The 4 Worst Reasons to Not Have a Will
Preparing a legally binding will is one of the most mature tasks a person can take on. It shows an interest in planning for the future and helps to ensure that one’s property and finances are distributed the way they’d like them to be (which isn’t always the case without a will in place). Despite this and many other factors that make having a will beneficial for all parties, many people don’t believe they need one — and in almost all cases, they’re wrong. Here are some of the most common reasons people don’t create a will.
1. Believing You’re Too Young
This is perhaps the most common reason why people avoid writing wills. For those who are in their 20s and 30s, end-of-life decisions can seem as if they’re an eternity away. Just because average lifespans dictate many additional decades of life doesn’t mean this is a given, however. Even barring surprise illness or accidents, end-of-life decisions are always best made well before the end of one’s life. If you’re 18 or older, you’re not too young to have a will.
2. Not Wanting to Confront the Idea of Passing Away
Most people can agree that meditating on their own demise isn’t the most enjoyable experience. The fact remains that we will all pass away at some point, and ignoring the fact won’t do your family any good. Yes, creating this legal document means confronting the idea of passing away, which is something that most of us would prefer not to do. It also means taking the end of one’s life into your own hands, which is the only way to ensure that your wishes are honored. It’s not uncommon for a sense of comfort to come to those who have feared passing once they’ve written their will—so don’t let fear hinder your actions!
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3. Thinking Only the Wealthy Leave Wills
Perhaps it’s due to representation in movies and the media, but there’s a big misconception out there that people only require wills if they have a great deal of wealth to distribute once they’ve passed away. In simple terms, this couldn’t be further from the truth. Writing a will means dictating how your belongings are distributed, no matter what the extent of that happens to be. It’s not about the extent of your wealth, but instead how you’d like to see what you do own get handled.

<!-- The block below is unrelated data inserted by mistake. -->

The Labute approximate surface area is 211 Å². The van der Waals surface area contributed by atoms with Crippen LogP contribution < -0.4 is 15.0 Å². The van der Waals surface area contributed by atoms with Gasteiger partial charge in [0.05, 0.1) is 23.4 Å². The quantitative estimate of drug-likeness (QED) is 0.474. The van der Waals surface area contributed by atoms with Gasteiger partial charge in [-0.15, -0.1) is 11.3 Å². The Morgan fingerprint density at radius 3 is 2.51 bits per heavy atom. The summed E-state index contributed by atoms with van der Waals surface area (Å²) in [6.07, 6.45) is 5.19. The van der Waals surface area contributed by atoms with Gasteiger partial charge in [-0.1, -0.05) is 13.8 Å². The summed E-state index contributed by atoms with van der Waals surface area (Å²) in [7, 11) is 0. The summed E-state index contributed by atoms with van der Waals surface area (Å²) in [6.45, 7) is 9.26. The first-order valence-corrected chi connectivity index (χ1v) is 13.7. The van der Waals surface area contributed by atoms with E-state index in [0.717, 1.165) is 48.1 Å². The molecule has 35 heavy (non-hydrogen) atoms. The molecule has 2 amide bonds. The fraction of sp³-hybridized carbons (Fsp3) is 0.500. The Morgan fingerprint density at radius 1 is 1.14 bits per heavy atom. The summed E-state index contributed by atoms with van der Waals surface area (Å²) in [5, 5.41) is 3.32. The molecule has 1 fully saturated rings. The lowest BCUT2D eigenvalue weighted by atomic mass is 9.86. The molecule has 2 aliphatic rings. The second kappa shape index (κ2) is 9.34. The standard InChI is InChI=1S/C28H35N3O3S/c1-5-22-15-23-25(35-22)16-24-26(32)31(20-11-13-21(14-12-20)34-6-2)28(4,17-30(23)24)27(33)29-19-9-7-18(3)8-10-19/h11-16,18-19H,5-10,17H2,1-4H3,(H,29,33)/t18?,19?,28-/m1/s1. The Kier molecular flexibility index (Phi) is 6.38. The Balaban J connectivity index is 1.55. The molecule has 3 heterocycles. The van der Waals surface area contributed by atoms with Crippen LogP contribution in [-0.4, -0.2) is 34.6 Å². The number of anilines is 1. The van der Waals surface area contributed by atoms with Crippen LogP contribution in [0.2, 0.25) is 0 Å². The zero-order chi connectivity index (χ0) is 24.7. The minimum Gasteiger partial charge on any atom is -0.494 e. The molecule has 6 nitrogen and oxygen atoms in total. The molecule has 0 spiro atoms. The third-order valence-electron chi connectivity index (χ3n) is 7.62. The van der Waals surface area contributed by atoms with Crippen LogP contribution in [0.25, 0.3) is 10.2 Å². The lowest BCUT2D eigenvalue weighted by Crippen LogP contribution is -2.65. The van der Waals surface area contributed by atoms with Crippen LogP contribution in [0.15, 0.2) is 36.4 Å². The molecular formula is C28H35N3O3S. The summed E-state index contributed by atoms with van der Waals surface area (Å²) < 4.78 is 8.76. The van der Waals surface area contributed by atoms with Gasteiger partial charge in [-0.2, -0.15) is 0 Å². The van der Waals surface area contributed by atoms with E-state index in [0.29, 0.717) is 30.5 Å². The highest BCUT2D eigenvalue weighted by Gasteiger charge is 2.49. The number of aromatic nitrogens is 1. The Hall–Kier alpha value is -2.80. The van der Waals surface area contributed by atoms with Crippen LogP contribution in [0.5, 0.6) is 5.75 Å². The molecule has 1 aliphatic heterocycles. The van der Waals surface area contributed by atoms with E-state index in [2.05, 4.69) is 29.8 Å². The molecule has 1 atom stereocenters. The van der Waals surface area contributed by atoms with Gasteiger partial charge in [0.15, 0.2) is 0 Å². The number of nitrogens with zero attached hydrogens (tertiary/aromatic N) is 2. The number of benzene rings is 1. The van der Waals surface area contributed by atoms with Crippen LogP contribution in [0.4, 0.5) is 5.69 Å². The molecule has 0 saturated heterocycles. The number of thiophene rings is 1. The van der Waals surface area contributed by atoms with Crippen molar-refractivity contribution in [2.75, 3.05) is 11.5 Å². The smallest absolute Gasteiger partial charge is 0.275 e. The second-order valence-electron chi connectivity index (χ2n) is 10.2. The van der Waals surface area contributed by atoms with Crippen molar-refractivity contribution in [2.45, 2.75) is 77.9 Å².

4. Not Knowing Where or How to Start
One final reason why people often avoid writing wills is simply because they don’t know how or where to start. They may think it’s simply not within their ability to do so, or perhaps the notion of working with a lawyer seems daunting. The fact is, creating a will is easier than ever thanks to online services that allow you to do it yourself. Those who don’t feel comfortable taking things into their own hands should certainly consider hiring a lawyer—the key is to take that first step and get the ball rolling.
The bottom line is that virtually everyone 18 and older should have a will, regardless of age or circumstance. Avoiding the process of writing a will certainly isn’t uncommon, but it’s also not wise. Do yourself and your family a favor, and take action today.
And, remember, Tomorrow is not a law firm, this blog was not written by a lawyer, and we do not provide legal advice. When in doubt, talk to a licensed attorney in your area.